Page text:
But North Korea Is Way on the Other Side of the World

Someday, we’ll all look back on global events in 2009 and… well, what? I’m afraid I believe that Mark Steyn offers some accurate clues:

Well, you never know: Maybe we’re the ones being parochial. If you’re American, it’s natural to assume that the North Korean problem is about North Korea, just like the Iraq War is about Iraq. But they’re not. If you’re starving to death in Pyongyang, North Korea is about North Korea. For everyone else, North Korea and Iraq, and Afghanistan and Iran, are about America: American will, American purpose, American credibility. The rest of the world doesn’t observe Memorial Day. But it understands the crude symbolism of a rogue nuclear test staged on the day to honor American war dead and greeted with only half-hearted pro forma diplomatese from Washington. Pyongyang’s actions were “a matter of . . . ” Drumroll, please! ” . . . grave concern,” declared the president. Furthermore, if North Korea carries on like this, it will — wait for it — “not find international acceptance.” As the comedian Andy Borowitz put it, “President Obama said that the United States was prepared to respond to the threat with ‘the strongest possible adjectives . . . ‘ Later in the day, Defense Secretary Robert Gates called the North Korean nuclear test ‘supercilious and jejune.’ ”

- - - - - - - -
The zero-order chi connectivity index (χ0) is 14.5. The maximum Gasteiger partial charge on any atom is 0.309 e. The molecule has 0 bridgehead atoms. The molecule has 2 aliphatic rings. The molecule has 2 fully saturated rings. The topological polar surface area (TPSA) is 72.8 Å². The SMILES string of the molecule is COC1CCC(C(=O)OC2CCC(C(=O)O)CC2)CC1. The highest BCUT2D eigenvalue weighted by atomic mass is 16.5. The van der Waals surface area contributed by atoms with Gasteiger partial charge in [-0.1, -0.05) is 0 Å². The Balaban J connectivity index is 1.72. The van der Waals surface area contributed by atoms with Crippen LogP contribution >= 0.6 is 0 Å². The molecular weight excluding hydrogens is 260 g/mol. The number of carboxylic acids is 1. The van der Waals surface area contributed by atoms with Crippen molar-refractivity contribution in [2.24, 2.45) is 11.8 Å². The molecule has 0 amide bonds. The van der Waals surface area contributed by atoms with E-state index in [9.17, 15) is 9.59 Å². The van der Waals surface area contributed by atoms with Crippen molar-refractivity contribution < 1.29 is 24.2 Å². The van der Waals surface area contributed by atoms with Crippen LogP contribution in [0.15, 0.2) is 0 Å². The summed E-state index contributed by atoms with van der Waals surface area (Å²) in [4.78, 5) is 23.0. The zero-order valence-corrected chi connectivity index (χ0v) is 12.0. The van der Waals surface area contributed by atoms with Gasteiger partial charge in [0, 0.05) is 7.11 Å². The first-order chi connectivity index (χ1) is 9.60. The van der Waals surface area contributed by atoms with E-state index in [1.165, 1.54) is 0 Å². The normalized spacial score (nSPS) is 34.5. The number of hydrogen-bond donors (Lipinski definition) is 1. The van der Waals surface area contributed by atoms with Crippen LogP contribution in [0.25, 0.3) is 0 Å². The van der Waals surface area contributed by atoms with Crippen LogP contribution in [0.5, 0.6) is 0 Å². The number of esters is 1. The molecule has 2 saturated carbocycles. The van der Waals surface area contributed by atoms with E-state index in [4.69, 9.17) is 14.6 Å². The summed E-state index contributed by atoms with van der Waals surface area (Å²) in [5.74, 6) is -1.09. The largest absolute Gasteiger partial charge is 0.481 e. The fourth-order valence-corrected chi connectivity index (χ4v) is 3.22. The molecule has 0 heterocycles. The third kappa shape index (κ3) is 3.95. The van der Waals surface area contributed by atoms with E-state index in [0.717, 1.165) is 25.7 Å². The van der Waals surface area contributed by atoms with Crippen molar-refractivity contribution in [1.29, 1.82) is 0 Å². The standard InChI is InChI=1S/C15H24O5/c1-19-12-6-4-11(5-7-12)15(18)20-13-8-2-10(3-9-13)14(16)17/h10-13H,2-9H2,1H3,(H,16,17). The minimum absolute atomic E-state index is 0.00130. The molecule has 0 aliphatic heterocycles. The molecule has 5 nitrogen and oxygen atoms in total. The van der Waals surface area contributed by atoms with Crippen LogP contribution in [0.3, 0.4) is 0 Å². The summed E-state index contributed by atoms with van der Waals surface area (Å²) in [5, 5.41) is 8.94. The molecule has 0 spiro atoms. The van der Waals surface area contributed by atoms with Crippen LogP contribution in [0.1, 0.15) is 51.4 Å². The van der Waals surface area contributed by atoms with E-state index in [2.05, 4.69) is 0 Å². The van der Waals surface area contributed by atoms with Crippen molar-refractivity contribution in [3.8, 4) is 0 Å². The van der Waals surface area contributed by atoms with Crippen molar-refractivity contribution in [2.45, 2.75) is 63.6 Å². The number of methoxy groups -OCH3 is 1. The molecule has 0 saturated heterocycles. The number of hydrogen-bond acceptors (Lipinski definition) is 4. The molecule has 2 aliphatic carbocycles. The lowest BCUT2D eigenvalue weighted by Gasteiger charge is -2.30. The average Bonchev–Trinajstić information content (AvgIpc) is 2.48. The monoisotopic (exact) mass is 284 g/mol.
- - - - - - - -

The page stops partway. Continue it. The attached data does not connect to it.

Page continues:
The president’s general line on the geopolitical big picture is: I don’t need this in my life right now. He’s a domestic transformationalist, working overtime — via the banks, the automobile industry, health care, etc. — to advance statism’s death grip on American dynamism. His principal interest in the rest of the world is that he doesn’t want anyone nuking America before he’s finished turning it into a socialist basket-case. This isn’t simply a matter of priorities. A United States government currently borrowing 50 cents for every dollar it spends cannot afford its global role, and thus the Obama cuts to missile defense and other programs have a kind of logic: You can’t be Scandinavia writ large with a U.S.-sized military.

The scary thing is that a weaker United States of America isn’t going to make the world safer. It isn’t even going to be a neutral development for world peace and safety.
On the bright side, global war, nuclear attacks, and even political domination might make it more plausible to develop a universal healthcare system that will last the duration of the nation.

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joe bernstein